October 18-24, 2004: Michael Pollick, James M. Pinkerton and Lori Williams

week of October 18-24, 2004

This week presenting the winners of the
2004 (seventh annual) Poetry Super Highway Poetry Contest:

see the complete contest details here

Michael Pollick
James M Pinkerton
Lori Williams

click here for submission guidelines

Michael Pollick

Bio (auto)

Michael Pollick was born in Akron, Ohio in 1964, but currently lives and writes in the Deep South.  His work has appeared in such outlets as Midwest Poetry Review, HART, Elk River Review, Vermillion Literary Project and the Iconoclast.  In addition, he is very active in the online poetry community, and has received recognition in contests sponsored by Webstatic, Shadyvale Press, ShowEmall’s Writer’s Block, The Creative Christian and others
His first collection of poetry on cd-rom, entitled the Collateral Damage Report, can be ordered through his website at http://www.angelfire.com/al/collateraldamage.  A more complete biography, reviews and author’s notes can also be found there as well
Michael won first place in this year’s contest with his poem “Snapshot: Kittanning, Pennsylvania 1963 “

The following work is Copyright © 2004, and owned by Michael Pollick and may not be distributed or reprinted in any form whatsoever without written permission from the author.

Snapshot: Kittanning, Pennsylvania 1963

Looking north up South Water street,
the dying stand solid as
parking meters, finding finer spirits
underground than the ones
they were promised
The stores here are shadowed in,
windows covered in soap and relocations-
lonely mothers clutch the gloves
of those who will soon be from Kittanning A fine layer of dust grows more confident,
as the Allegheny does its best to carve
new scars through the Rust Belt’s open wounds;

The sulfur sun finally glazes over a town
that stays locked away in its own dead storage,
trapped by the ice cold promise of something
darker than coal, stronger than steel.

James M Pinkerton


James Pinkerton has a B.A in English from California State University Northridge James has worked as a pizza delivery driver, mechanics assistant, mathematics tutor, substitute elementary school teacher, and an AmeriCorps volunteer coordinator for Habitat for Humanity He is currently studying poetry with Laurel Ann Bogen James lives with a roommate in Sunland, California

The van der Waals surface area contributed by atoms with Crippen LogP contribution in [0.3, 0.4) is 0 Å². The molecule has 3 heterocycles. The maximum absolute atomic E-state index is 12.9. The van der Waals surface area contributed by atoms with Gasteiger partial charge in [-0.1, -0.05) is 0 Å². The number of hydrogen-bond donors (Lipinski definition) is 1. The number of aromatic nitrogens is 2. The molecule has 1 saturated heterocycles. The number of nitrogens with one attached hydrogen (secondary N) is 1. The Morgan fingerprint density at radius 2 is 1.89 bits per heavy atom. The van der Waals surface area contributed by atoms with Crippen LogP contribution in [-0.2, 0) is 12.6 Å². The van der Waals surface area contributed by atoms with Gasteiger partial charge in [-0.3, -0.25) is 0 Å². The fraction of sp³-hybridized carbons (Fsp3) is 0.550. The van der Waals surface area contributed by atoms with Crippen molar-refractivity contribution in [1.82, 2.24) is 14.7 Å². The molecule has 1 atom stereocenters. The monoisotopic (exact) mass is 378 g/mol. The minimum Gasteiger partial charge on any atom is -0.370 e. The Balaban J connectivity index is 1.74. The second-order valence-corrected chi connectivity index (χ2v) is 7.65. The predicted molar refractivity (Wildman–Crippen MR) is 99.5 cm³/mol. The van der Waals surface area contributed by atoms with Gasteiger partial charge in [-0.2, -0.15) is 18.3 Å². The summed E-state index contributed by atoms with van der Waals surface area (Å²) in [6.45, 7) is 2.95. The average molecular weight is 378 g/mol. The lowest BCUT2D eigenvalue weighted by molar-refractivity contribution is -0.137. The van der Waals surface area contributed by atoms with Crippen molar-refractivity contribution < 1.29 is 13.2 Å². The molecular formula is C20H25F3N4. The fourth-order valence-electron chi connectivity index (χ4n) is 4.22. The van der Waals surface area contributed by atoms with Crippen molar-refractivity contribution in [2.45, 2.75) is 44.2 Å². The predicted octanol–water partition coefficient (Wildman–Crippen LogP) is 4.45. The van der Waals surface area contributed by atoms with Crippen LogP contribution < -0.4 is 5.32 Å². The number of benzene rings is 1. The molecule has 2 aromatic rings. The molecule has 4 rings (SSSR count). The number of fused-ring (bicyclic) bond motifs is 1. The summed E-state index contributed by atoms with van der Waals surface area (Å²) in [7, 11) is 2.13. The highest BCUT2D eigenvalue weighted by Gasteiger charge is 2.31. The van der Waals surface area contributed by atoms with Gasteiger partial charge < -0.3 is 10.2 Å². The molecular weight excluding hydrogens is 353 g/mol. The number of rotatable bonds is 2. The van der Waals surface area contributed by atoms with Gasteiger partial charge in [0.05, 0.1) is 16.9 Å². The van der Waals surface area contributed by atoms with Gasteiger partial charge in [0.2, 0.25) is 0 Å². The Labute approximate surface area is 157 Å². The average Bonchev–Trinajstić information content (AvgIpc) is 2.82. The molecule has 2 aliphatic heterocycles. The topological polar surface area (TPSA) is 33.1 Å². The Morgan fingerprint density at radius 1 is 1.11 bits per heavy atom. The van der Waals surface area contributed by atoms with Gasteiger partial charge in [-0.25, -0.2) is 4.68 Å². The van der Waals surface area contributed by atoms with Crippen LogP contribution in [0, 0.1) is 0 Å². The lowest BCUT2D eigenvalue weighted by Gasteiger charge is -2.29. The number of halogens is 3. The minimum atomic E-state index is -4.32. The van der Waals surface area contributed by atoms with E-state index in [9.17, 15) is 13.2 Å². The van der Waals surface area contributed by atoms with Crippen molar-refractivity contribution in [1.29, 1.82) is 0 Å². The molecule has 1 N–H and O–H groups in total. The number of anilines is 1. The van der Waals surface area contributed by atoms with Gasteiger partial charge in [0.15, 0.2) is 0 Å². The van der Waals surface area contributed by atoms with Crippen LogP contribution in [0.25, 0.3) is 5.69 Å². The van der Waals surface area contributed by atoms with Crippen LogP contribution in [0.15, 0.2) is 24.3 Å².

The following work is Copyright © 2004, and owned by James M Pinkerton and may not be distributed or reprinted in any form whatsoever without written permission from the author.

The Birthday

This morning, as I fly into April,
the warm golden sun rises behind me
and before I know it, it snuffs out the cold mountain chill of winter
I left behind in Appalachia, where I buried my father
the snow blanket now covering his grave
Today is Easter Sunday
and my son is being born
The wildflowers are in bloom,
the migratory birds will soon return
Even the cactus sprouts bright red flowers
It is dawn as I land in Los Angeles You’re in labor, my stomach in knots But the sun rises bright,
as the streetlights close their eyes,
and the night shadows evaporate
I race to the midwife where you give birth in a warm pool
I wave goodbye to my father I see him as he is welcomed into the arms of my grandparents Just as my son is welcomed from his journey I cut the umbilical chord and celebrate the morning.

Lori Williams


Lori Williams is a born and bred New Yorker who works as a legal assistant in the publishing field She is the single mother of a 19 year old Her work has been published in numerous print and online publications, including Poems Niederngasse, Melic Review, Snow Monkey, Avatar Review, and Poet’s Canvas, and is upcoming in Mind Mutations Anthology and Miller’s Pond See more of her work at her Website (http://loriwilliams.homestead.com)

The following work is Copyright © 2004, and owned by Lori Williams and may not be distributed or reprinted in any form whatsoever without written permission from the author.

Making Penne with Basil-Seafood Sauce

I gather shrimp, octopus, basil, clams, tomatoes,
garlic, cream I clasp my knife, a bridge to life, slice cloves
slimmer than the hopes I hold on to with every morning sip
of coffee I split the shrimps’ spine, pick out the long black thread
of its existence It feels nice to smoosh on a paper towel,
watch the darkness pile up, cram it into the trash If only
Calamari is interesting to cut-all those little legs with their stories,
those eyes begging a neat divorce, ashamed Sweet squid,
I swear I didn’t look at you as I severed your limbs My four keep me humble I think my son is on drugs Chopping tomatoes is numbing,
I could do it for hours Plums, only plums, bright red eggs made for dicing The knife slides through the thin skin — as I watch the juice spurt out,
the seeds, I remember his birth and I chop and chop and chop
until the cutting board is full of miniscule

pieces so I start again, because the recipe calls for thick chunks I think my son is on drugs you know, so I saute garlic in olive oil
until golden, that color of summers in the Adirondacks when little boys
with dark hair turned blond, and mother was someone who shined
like a new penny And I cook and cook, stir it all with grandma’s
wooden spoon while I state as a fact that I think my son is on drugs –
say it to the frying pan, the pasta pot, the cutting board Yes,
I think he is.

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